Our top 10 wildlife sightings for March

Blossom and butterflies, birds and basking snakes; March brings a change for our wildlife as winter fades and a new season begins.
Boxing hares

European hare boxing by Andy Rouse/2020VISION

Hares

It really is spring when you see boxing hares! If you haven’t seen one yet check out these facts and tips explaining how, where and when to spot Britain’s fastest wild land mammal, capable of speeds of up to 45 mph. 

12 fascinating facts about brown hares

Chiffchaff

Chiffchaff by Margaret Holland

Chiffchaff

Chiffchaffs, the little brown birds that call their name ‘chiff-chaff, chiff-chaff’, are one of the first migrants to return from Africa.

Some birds are even starting to spend the winters in the UK as the weather becomes milder. They’re very similar in appearance to willow warblers so their calls are the best way to tell the apart.

Have a listen to the chiffchaff

Wheatear

Wheatear by Amy Lewis

Wheatear

These attractive birds return from their African winters and tend to pass through our area, heading further north or west to breed. The name wheatear comes from the Saxon word for rump because of the white markings on their rumps.

Brimstone

Brimstone by Neil Phillips

Brimstones and other early butterflies

Look out for brimstones, the large yellow butterflies that may have given ‘butter flies’ their name.

They emerge from their winter hiding places on warm days and are a sure sign that spring is one its way. We’ve already seen brimstones flying around the grounds at our head office.

Other butterflies that spend the winter as adults include peacocks and red admirals so keep an eye out for these too.

Grass snake

Basking snakes

On sunny days in early spring you may catch a glimpse of grass snakes or adders basking in the sunlight. They’ve spent the winter tucked away, safe from predators and are now emerging and making the most of warmer weather.

Lesser celandine

Lesser celandine by Philip Precey

Lesser celandine

These pretty plants, with yellow, star-shaped flowers and heart-shaped leaves, bloom in woodlands and along hedgerows. Along with other spring flowers they are an important source of nectar and pollen for insects.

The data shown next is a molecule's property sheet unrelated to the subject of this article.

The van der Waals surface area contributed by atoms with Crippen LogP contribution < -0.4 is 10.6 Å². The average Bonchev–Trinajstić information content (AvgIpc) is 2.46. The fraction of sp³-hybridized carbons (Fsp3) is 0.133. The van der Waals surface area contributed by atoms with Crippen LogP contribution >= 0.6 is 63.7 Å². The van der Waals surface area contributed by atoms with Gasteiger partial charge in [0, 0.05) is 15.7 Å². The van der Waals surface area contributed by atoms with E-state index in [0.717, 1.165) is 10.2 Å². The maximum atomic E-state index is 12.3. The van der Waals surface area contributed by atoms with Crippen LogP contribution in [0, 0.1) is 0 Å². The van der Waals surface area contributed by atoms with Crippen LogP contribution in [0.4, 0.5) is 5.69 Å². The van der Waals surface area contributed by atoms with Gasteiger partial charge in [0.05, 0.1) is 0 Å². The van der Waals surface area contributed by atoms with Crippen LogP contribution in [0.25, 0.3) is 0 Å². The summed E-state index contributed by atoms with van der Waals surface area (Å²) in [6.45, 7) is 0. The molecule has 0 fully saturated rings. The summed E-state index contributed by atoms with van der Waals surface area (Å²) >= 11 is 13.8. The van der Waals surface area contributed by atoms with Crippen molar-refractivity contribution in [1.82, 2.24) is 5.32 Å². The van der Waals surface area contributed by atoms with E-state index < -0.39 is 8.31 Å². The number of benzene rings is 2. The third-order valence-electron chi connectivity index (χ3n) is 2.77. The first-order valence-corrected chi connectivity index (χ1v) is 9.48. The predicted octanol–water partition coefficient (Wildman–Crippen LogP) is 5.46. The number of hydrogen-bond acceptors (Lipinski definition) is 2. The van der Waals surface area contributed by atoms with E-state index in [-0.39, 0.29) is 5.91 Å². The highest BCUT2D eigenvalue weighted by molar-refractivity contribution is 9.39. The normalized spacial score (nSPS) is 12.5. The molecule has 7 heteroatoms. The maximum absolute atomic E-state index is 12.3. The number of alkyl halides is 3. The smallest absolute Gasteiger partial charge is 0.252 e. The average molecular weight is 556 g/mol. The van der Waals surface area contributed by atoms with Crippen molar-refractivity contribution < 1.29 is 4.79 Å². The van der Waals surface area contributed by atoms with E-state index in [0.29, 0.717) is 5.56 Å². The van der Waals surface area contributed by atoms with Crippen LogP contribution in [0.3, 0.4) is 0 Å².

Inkpen Crocus Field

Inkpen Crocus Field by Adrian Wallington

Crocuses

Crocuses emerging from the ground are a familiar sight in many gardens. But Inkpen Crocus Field, in West Berkshire, is filled with hundreds of thousands of wild crocuses, which bloom each spring. No-one knows the exact reason why so many grow in this small field on the edge of the village, but whatever the reason the sight is truly spectacular. Visit during the first couple of weeks in March to see them at their best.

Visit Inkpen Crocus Field

Inkpen Wild Walk

Wood anemone

Wood anemone by Mark Hamblin/2020VISION

Wood anemones

Carpets of wood anemones indicate areas of ancient woodland because these delicate plants spread very slowly, perhaps as little as six feet in a hundred years.

The leaves have a musky smell, giving wood anemones one of their other common names ‘smell fox’.

Cuckoo pint

Cuckoo pint by Kate Morel and BjornS

Lords and ladies

This strange looking plant is fairly common in woodlands and along hedgerows, look for curls of green leaves pushing up through the earth at this time of year.

It has a variety of common names, including cuckoo pint and jack-in-the-pulpit. The flower is pollinated by flies and later in the year produces bright red berries, which are toxic to humans.

Did you know they have starchy tubers which were used in the production of stiff ruffs in days gone by?

Red admiral on blackthorn

Blackthorn blossom

Unusually for many trees the blossom on blackthorn appears before the leaves, giving rise to the phrase ‘blackthorn winter’ when hedgerows are filled with blossom which can look like a covering of snow.

Blackthorn is an important plant for wildlife throughout the year. The delicate white flowers are a useful source of nectar for insects in early spring. Later in the year sloes, the blackthorn’s fruit, provide food for birds. The thorny branches are ideal places for birds to safely nest and young blackthorn is essential for the rare brown hairstreak butterfly, which lays its eggs there.

Best reserves to visit in March

 

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